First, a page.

What is it that those in the know (like us) truly adore about John Water’s film? For starters, it’s uncanny knack for colorful casting and the way he combines culture and subculture themes like race, sex, glamour, class, family, celebrity, religion and media. For example, his earlier films, through 1981, relied mainly on a group of actors and crew called the Dreamlanders. The most famous member of the troupe is Divine, a 300 lb. cross dresser who passed away in 1988. Pop culture icons started to appear in Water’s films starting with the release of Hairspray, which included Sonny Bono, Debbie Harry, Ricki Lake, Ric Ocasek and Pia Zadora. Cry-Baby starred Johnny Depp as a juvenile delinquent marked the screen debut of Patty Hearst who shared the screen with such unlikely cast mates as Traci Lords and Joey Heatherton.
Considering what we have learned about Waters over the years, it comes as no surprise that growing up in Baltimore in the ‘50s he was not like most other children— he was obsessed by violence and gore— both real and on the screen.
With his outrageous, teetering on the edge friends, acting he began making silent 8mm and 16mm films in the mid-1960’s. He screened these early films with such titles as, Roman Candles (1966), Eat Your Makeup (1968) and Mondo Trasho in rented Baltimore church halls to underground audiences drawn— most to which were by word-of-mouth and street flyer campaigns.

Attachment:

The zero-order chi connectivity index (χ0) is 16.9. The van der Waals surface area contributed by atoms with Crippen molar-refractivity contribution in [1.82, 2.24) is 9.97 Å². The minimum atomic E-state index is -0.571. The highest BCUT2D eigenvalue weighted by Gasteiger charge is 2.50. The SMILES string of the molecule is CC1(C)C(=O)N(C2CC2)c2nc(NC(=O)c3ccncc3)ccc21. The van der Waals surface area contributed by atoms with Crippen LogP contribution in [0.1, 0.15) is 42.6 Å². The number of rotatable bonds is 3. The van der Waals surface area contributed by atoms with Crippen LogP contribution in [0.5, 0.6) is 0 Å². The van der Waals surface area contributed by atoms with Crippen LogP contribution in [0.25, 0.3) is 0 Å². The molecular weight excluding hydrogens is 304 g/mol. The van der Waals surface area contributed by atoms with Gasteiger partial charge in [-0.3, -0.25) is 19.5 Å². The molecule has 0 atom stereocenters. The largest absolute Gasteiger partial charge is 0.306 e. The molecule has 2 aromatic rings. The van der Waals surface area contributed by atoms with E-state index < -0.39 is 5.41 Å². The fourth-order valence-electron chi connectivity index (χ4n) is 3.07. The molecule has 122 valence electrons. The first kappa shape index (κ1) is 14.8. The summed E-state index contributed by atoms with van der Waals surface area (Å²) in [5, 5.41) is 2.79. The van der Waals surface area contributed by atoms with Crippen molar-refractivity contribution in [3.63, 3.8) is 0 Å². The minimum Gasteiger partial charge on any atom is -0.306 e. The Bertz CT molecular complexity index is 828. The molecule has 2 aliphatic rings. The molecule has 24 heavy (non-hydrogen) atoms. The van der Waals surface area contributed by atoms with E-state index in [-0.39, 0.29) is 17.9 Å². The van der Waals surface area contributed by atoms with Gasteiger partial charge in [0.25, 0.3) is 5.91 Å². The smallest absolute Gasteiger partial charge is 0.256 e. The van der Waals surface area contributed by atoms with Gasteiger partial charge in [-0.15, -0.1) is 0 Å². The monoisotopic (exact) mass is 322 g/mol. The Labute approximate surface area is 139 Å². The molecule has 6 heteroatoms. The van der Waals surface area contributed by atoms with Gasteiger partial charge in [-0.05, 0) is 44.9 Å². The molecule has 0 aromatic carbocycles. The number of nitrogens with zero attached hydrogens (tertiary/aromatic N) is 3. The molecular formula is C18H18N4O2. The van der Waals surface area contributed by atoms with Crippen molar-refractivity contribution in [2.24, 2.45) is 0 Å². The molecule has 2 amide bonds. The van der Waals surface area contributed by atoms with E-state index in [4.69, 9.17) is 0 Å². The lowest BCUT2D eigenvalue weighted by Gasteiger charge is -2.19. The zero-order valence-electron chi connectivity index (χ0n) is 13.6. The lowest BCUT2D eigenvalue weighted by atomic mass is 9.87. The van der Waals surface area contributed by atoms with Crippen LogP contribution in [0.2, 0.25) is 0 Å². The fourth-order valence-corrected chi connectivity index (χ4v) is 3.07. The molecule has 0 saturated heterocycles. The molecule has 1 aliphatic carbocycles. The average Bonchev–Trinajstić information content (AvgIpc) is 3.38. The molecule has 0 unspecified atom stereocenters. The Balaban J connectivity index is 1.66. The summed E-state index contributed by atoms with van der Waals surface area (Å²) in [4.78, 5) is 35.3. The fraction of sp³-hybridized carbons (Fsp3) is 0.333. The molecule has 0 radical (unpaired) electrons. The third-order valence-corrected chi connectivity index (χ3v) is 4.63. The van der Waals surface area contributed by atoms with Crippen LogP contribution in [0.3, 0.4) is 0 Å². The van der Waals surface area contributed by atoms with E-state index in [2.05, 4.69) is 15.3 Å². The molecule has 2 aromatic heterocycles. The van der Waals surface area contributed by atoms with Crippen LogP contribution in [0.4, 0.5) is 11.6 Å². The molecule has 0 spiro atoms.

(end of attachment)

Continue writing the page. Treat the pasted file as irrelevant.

Even at an early age, various film directors inspired Waters, but he never wanted to imitate their styles. He was always original in his thinking and planned to one day make the same kind of lasting impression on the viewer as he had experienced sitting in the dark Baltimore theaters. One of his favorite boyhood films was Macabre by The King of The Gimmicks director William Castle. “I remember as a child waiting in line to see his movie and filling out those fake insurance policies in case someone died of fright,” he recalls. “I thought ‘Oh my God, someone’s gonna die. This is gonna be better than a movie!’ Then the skeleton flew over the audience on a string and everyone threw popcorn boxes at it. I always wanted to feel that anarchy in a movie theater when I made my own movie. But I never could match that 600 children going crazy after seeing that skeleton.”